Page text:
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Understanding Prediabetes Signs and Risk Factors

prediabetes signs
  • Published
  • 16 November 2021
  • Category
  • General

November is National Diabetes Month, providing another opportunity to educate employees about the prevention and management of diabetes.

Diabetes prevalence is a national public health crisis. According to the Centers for Disease Control and Prevention (CDC), 34.2 million adults are estimated to have diabetes, and one-in-three adults, or about 88 million people, have prediabetes.

Diabetes is a chronic disease that affects circulatory, cardiovascular and nervous system functions. It increases the risk for heart disease, stroke, kidney and liver disease, vision problems, suppressed immunity, depression, anxiety and eating disorders.

What Is Prediabetes?

 Prediabetes means blood sugar levels are higher than normal but not high enough to be diagnosed as type 2 diabetes. It’s possible to have prediabetes for years without obvious symptoms. Studies show that more than 84 percent of people with prediabetes are not aware they should be taking steps to prevent diabetes.

Prediabetes and diabetes occur when the body’s cells resist insulin, a hormone made by the pancreas to convert sugar to energy. Health monitoring with diagnostic tests is especially important for those with risk factors such as:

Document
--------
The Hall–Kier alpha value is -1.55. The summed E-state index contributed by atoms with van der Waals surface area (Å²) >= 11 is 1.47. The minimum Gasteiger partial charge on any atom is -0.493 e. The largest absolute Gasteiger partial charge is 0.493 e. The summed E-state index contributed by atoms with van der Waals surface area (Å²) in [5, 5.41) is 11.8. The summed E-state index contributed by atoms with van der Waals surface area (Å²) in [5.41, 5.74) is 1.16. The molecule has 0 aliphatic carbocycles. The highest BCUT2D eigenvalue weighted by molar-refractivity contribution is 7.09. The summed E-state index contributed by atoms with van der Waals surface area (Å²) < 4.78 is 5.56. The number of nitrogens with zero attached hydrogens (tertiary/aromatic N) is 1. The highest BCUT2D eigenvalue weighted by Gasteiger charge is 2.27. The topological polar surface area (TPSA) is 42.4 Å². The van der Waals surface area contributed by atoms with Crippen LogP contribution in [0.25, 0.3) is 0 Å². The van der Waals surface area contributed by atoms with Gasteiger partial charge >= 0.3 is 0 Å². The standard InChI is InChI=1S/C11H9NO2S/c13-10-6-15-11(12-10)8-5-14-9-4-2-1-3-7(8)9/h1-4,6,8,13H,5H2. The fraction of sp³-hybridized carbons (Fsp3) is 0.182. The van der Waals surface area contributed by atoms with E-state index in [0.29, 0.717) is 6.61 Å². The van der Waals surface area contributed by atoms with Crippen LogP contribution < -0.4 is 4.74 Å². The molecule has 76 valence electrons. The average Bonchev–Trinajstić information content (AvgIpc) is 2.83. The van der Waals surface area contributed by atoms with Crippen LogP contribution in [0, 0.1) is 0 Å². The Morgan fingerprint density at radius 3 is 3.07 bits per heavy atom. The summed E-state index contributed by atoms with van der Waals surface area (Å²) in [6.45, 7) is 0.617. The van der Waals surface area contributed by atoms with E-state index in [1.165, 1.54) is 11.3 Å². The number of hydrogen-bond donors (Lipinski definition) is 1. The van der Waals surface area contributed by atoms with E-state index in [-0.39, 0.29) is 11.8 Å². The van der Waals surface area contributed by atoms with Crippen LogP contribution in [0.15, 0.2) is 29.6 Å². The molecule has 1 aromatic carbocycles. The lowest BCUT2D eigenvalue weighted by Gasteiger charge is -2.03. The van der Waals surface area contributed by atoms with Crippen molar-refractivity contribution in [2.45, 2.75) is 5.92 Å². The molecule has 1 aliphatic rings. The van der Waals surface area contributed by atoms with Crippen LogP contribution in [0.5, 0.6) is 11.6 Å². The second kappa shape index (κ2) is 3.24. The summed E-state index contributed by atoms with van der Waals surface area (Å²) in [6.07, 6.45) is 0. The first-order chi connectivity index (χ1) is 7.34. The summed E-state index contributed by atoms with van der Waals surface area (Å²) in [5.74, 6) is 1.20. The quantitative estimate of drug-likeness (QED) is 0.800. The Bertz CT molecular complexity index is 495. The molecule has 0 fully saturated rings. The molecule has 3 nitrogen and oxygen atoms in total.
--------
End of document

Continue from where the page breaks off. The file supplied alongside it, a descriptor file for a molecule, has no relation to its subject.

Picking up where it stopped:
• Being overweight or obese
  • Being more than 45 years old
  • Having a close relative with type 2 diabetes
  • Being physically active less than three times a week
  • Not eating a healthy diet
  • Smoking
  • Having had gestational diabetes (during pregnancy)
  • Having a baby who weighed more than 9 pounds at birth

It’s also important to get a checkup when there are signs and symptoms that could be caused by high blood sugar. These include:

  • Frequent urination
  • Excessive thirst
  • Constant hunger
  • Weight loss
  • Extreme fatigue
  • Cuts or bruises that are slow to heal
  • Blurry vision
  • Tingling pain or numbness in the hands or feet


Getting regular exercise, eating fresh foods, managing weight and not smoking helps prevent prediabetes and diabetes. Other preventive measures include:

  1. Routine screening: The American Diabetes Association recommends diagnostic tests for type 2 diabetes for all adults over 45 years old and the following groups:
  • People younger than 45 who are overweight or obese and have one or more risk factors associated with diabetes.
  • Women who have had gestational diabetes.
  • People who have been diagnosed with prediabetes
  • Children who are overweight or obese and who have a family history of type 2 diabetes or other risk factors
  1. Hydration: Drinking enough water helps keep blood sugar levels within healthy limits. In addition to preventing dehydration, it helps the kidneys flush out excess sugar through urine.
  2. Stress management: Hormones such as glucagon and cortisol that are secreted when under stress can cause blood sugar levels to rise. It’s important to practice stress management techniques as part of diabetes prevention and management.

Prediabetes, much like high blood pressure, is a potentially serious but silent condition that can be detected early and managed well with guidance from qualified medical professionals.


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